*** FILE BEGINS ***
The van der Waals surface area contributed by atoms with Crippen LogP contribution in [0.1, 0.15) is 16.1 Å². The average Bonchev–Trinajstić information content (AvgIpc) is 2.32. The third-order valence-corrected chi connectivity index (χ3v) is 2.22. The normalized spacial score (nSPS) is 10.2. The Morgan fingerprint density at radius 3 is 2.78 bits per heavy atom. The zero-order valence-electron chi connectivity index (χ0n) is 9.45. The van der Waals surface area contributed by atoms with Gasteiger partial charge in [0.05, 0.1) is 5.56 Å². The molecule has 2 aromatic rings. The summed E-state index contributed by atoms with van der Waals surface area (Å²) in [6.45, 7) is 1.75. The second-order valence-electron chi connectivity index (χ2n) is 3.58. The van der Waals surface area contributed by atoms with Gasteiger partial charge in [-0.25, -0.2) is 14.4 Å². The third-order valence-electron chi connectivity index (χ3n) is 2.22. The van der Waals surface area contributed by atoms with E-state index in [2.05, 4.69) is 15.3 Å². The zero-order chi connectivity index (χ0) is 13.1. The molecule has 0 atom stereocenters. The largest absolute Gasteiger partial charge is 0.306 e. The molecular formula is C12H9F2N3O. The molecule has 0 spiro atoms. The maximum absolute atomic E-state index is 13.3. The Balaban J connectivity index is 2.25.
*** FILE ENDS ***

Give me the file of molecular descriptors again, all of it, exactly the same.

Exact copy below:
The van der Waals surface area contributed by atoms with Crippen LogP contribution in [0.1, 0.15) is 16.1 Å². The average Bonchev–Trinajstić information content (AvgIpc) is 2.32. The third-order valence-corrected chi connectivity index (χ3v) is 2.22. The normalized spacial score (nSPS) is 10.2. The Morgan fingerprint density at radius 3 is 2.78 bits per heavy atom. The zero-order valence-electron chi connectivity index (χ0n) is 9.45. The van der Waals surface area contributed by atoms with Gasteiger partial charge in [0.05, 0.1) is 5.56 Å². The molecule has 2 aromatic rings. The summed E-state index contributed by atoms with van der Waals surface area (Å²) in [6.45, 7) is 1.75. The second-order valence-electron chi connectivity index (χ2n) is 3.58. The van der Waals surface area contributed by atoms with Gasteiger partial charge in [-0.25, -0.2) is 14.4 Å². The third-order valence-electron chi connectivity index (χ3n) is 2.22. The van der Waals surface area contributed by atoms with E-state index in [2.05, 4.69) is 15.3 Å². The zero-order chi connectivity index (χ0) is 13.1. The molecule has 0 atom stereocenters. The largest absolute Gasteiger partial charge is 0.306 e. The molecular formula is C12H9F2N3O. The molecule has 0 spiro atoms. The maximum absolute atomic E-state index is 13.3. The Balaban J connectivity index is 2.25.